We did a booth again this year with a different approach and that was to show the cool designs and products that we use with our car photography and let people choose whether we use our photos or theirs. The results were much more promising, so much so that we're toying with the idea of going to the Adirondack Nationals in Lake George in September.

We set up a new section to our website to explain how to submit their own images for the products as well as tips on how to photograph their cars for the best results with the products.

Here are some of the images we created for posters, shirts and blankets from images we shot during the show.

Monday, May 26, 2014

AWesome 1

How far would you go to get "the shot"? Sometimes, getting that perfect shot means putting yourself and your gear in some sticky situations. Fortunately, I was recently able to get my hands on one of Nikon's new AW 1 mirrorless cameras, which is waterproof down to 49 ft, shock proof from a 6.6 ft drop and freeze proof down to 14 degrees. Over the past few weeks I've been able to put the camera through a few tests that I would never imagine doing with my DSLRs.

The first test I put it through was during the waterfall class I put on with Chesler Photography Workshops. While most of the class was geared toward creating the veil look of the water, I couldn't help but try the camera out in the falls instead of looking at them. The results were pretty dramatic.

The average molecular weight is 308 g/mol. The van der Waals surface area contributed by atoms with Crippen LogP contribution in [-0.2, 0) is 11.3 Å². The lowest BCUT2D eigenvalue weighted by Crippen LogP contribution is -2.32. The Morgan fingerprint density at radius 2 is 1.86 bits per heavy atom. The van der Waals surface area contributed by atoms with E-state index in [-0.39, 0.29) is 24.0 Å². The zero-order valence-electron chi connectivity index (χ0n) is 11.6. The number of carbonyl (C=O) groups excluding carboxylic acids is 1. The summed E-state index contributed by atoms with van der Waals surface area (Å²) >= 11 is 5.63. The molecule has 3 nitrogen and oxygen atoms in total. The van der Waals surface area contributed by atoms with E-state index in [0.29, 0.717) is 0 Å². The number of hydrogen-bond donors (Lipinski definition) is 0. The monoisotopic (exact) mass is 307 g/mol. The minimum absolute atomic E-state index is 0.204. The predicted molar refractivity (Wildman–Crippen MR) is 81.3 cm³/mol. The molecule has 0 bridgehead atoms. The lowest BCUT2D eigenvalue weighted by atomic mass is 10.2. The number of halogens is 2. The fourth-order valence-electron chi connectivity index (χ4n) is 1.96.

I bought the camera to take on fly fishing trips and out on the boat. I have a smaller point and shoot camera that's waterproof, but the results weren't what I wanted. As a professional photographer I'm always looking for quality even at the expense of a little convenience. The AW 1 is a small camera when compared with DSLRs but it's significantly bigger than a point and shoot. Nikon designed the camera to be able to change it's setting through a series of easy to touch buttons and by tilting the camera to toggle through the settings, so you can change the settings with gloves on or under water. There is definitely a learning curve with this camera since it is so different than Nikon's familiar DSLR buttons and menus. Although I bought the camera for it's waterproof capabilities, I was very impressed with it's autofocus speed and high frame rate to capture amazing stop action photographs.